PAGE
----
It wasn't just in the Pet Sounds/Smile era that the Beach Boys were harmonic innovators. Two of their earlier signature songs have well-placed chord twists that give them their distinct emotional color: one blue, the other sunny.
The first is the unutterably sad "In My Room," which we may hear now in hindsight as Brian Wilson's depressive mission statement but which still packs a melancholic punch without any knowledge of its author's psychological profile (listen to the Langley Schools version, for instance). The harmony seems bone simple and the melody plain, but I'd point to two quirks that make this gently rocking 6/8 lullaby ache the way it does. The song is the key of B, and there aren't a lot of chords here, but the second one we get is wholly counter-intuitive and pretty haunting. The melody starts out by clinging, childlike, to notes of the major triad, B, D#, and F#:
Thoughout all this the harmony thrums brightly on the B chord, except for two beats in measure 3, when it moves not to E, as it "should," but to an A--a downward move that beautifully conveys the singer's wallflower reticence, not to mention creates an attenuated major-seventh harmony:
This I-VII progression soon becomes the song's ambling vamp. The other note I'd make here is that the way "in my room" is phrased from the start is exceedingly shy and retiring--"in my" are pickup notes, "room" is on the downbeat over a C# minor...and there's no more new information, except a lovely VII-V turnaround in the underlying chords, for about two bars. That's a pretty gaping emptiness at the heart of this heartbreaker.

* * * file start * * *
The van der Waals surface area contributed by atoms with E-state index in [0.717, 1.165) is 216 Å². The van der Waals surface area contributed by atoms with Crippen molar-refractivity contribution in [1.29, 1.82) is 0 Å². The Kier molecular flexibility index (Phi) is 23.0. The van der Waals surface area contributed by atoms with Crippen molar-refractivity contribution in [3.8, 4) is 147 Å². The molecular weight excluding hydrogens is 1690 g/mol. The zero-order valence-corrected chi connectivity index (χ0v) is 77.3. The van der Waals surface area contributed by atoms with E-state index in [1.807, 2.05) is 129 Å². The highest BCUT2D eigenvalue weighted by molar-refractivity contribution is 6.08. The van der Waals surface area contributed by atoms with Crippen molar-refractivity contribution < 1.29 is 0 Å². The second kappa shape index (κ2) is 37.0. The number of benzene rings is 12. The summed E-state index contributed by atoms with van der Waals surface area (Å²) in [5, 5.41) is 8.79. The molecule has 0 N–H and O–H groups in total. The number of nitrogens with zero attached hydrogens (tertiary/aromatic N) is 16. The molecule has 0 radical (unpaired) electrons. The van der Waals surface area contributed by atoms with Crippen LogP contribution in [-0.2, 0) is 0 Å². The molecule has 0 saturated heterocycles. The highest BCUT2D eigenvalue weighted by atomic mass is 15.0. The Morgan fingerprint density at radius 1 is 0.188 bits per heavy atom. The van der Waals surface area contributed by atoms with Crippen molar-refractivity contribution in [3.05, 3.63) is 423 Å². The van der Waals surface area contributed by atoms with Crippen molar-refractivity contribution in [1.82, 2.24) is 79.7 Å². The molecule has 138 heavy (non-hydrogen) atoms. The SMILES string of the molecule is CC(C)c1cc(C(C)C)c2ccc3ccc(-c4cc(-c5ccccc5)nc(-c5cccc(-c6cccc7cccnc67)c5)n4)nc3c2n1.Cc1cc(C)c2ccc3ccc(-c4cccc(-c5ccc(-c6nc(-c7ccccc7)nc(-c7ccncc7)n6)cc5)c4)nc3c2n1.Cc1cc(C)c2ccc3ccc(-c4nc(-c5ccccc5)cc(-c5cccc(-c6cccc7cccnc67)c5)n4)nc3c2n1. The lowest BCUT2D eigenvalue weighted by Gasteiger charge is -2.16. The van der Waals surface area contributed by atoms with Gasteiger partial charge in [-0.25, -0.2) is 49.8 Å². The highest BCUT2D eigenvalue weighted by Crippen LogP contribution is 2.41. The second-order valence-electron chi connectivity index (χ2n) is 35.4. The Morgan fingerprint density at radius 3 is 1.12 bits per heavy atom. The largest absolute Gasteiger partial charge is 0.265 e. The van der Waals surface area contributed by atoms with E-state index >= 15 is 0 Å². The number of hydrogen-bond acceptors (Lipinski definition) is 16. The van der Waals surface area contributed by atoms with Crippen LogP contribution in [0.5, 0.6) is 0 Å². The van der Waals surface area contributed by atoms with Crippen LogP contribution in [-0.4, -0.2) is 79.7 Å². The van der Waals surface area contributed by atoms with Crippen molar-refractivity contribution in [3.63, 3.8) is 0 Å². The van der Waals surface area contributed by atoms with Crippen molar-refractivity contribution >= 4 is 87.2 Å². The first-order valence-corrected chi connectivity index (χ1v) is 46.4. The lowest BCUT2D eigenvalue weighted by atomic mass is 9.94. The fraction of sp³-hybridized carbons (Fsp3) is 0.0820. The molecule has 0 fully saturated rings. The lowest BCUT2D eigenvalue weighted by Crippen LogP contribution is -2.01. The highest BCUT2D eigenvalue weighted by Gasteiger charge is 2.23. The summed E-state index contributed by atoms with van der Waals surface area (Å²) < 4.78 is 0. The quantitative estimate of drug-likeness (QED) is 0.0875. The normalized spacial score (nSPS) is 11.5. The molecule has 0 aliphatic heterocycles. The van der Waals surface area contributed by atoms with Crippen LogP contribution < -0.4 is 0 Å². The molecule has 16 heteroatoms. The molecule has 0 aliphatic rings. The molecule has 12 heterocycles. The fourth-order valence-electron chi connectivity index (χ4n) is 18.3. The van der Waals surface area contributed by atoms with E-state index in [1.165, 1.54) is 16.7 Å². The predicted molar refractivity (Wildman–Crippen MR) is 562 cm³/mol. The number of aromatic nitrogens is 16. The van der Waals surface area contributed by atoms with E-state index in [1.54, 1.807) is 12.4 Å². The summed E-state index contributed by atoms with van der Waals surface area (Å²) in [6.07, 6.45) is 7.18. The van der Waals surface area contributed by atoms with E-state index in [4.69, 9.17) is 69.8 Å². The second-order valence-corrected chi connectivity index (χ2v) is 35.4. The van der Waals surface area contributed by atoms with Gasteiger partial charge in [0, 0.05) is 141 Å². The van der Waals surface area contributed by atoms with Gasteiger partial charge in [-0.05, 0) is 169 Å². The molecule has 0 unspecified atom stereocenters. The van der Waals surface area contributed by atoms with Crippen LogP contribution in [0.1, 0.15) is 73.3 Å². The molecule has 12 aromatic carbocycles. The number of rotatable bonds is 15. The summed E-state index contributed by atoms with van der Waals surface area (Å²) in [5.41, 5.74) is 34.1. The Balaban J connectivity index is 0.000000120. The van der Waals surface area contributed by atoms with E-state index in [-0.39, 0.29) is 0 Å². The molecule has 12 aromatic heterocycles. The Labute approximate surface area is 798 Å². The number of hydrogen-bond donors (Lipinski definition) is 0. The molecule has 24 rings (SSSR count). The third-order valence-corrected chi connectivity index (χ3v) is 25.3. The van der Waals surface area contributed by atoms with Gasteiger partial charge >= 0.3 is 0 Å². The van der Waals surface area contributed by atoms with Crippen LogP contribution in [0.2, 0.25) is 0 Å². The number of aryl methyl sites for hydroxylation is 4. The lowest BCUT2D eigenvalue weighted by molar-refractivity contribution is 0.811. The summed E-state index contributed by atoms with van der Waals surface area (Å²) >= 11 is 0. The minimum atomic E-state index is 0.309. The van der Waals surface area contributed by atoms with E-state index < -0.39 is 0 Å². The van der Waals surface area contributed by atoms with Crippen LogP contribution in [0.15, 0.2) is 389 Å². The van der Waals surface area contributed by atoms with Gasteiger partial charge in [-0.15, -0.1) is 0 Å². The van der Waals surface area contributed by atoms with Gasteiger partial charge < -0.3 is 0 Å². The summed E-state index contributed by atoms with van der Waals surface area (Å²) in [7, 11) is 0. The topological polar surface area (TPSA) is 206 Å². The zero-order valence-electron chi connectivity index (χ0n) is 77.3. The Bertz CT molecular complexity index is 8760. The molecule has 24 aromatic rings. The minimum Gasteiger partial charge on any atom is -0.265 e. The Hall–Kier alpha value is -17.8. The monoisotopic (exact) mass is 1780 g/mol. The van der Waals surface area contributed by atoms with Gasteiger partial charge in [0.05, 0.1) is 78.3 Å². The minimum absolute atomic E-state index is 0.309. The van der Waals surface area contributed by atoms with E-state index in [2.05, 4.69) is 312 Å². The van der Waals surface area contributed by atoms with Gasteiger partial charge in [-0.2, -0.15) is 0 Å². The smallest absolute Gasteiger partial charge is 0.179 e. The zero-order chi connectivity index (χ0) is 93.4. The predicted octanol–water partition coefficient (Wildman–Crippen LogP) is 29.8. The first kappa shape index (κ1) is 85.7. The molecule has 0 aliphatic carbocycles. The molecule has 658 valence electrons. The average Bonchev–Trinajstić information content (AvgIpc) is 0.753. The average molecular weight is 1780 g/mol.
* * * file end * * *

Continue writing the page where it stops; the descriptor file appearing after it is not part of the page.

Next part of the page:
The other song, in a totally different color, is one that's always unaccountably moved me, "Don't Worry, Baby." No, it's not because I've since learned that drag racing, or even "chicken," is apparently the song's dramatic backdrop; I thought it was probably just my weakness for yearny vocal harmonies (blame the Stand by Me soundtrack, but this is one of my favorite songs and I can't be talked out of it). Upon examination, though, what makes "Don't Worry, Baby" pop is another good old-fashioned chorus lift. We're resolutely in the key of E for the verse; then at ii-V turnaround, we lift subtly into the iii-VI, and the sudden A# note in the melody cues us that we're sliding into a new key:
The only quibble I have with the craft here is that the songwriters (Wilson and Roger Christian) haven't figured out a graceful way to get back to the home key, so we get this little bit of harmonic housekeeping tucked in there:
That's easy to forgive, though, when the overall effect is so transporting.